After installing and running Windows operating such as Windows Vista, Windows 7, Windows 8, Windows 8.1 or Windows 10, a lot of users probably notice that the hard disk activity by Windows operating system is enormous, and probably unbelievable to say the least. The hard disk activity, which normally can be monitored via hard disk LED on computer’s casing, will show almost non-stop continuing operating, with LED blinks non-stop. Frequent hard disk I/O read/write activity by Windows will undoubtedly reduce system performance.
Why is Windows system always accessing and writing or reading from HDD drive? The heavy usage of hard disk by Windows is probably due to some running background processes that poorly implemented or not optimized. There is a few tips and tricks to tweak Windows so that the operating can work ‘silently’, or at least does not run such a high activity level on hard disks. Note that by applying the tricks, you may disable one or more critical functions of the system that may render system unstable.
- Always install the latest service packs and updates for the Windows version that you’re using. The newer version will usually improve on performance of various services and processes, which hopefully will reduce the need to access hard disks, increasing level of responsiveness.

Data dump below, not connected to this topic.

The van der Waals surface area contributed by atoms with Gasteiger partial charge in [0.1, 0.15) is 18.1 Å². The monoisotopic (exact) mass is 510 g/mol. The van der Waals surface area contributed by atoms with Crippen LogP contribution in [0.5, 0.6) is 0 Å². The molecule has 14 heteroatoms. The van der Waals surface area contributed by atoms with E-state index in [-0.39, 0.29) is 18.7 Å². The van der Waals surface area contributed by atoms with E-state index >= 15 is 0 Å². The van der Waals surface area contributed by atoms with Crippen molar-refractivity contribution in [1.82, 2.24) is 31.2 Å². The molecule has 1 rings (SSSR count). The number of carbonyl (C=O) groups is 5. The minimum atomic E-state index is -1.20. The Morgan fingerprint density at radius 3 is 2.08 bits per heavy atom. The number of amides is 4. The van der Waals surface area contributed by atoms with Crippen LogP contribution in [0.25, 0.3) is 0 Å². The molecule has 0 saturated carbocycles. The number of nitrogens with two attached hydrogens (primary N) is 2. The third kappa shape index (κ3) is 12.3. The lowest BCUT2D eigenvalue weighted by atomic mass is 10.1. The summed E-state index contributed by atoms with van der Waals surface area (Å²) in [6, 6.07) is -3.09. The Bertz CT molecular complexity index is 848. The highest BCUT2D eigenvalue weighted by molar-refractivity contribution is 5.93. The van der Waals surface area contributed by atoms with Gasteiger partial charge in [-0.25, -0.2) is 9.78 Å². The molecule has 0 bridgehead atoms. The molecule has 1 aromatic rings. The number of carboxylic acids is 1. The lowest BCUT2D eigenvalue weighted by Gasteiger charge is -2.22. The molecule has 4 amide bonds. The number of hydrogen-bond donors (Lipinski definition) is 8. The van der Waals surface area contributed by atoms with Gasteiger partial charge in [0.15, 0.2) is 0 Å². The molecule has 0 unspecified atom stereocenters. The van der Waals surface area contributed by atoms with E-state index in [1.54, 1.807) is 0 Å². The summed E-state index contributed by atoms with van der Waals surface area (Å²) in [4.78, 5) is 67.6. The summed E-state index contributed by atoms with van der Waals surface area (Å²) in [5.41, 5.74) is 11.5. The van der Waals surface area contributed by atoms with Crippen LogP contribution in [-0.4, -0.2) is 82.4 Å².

- If newer version or latest service pack, try to disable Windows SuperFetch, a service that preloads or prefetches frequently used programs to files to memory. Alternatively, users can use the following command in command prompt with administrative privileges:
net stop sysmain
- Disable Volume Shadow Copy (Volume Snapshot Service or VSS) and Microsoft Software Shadow Copy Provider service, which is the service creating snapshot backup copy of files for System Restore and Previous Versions. Note that disable Volume Shadow Copy service will disable your ability to restore system and user files when needed in time of accident or corruption.
- Disable System Restore for all hard disks. Note that once disabled, all restore points will be deleted, and users no longer able to restore system to previous state.
- Disable scheduled disk defragmentation for all drives. To disable automatic scheduled defragmentation, run Disk Defragmenter and uncheck the check box for “Run on a schedule (recommended)”.
- Disable disk indexing and files compression for all disk drives. To disable search indexing and files compression, right click on each drive, then uncheck the check boxes for “Compress this drive to save disk space” and “Index this drive for faster searching” options.
- Search indexing is powered by Windows Search service, which can also be turned off if not in used. See the guide to completely disable search indexing service.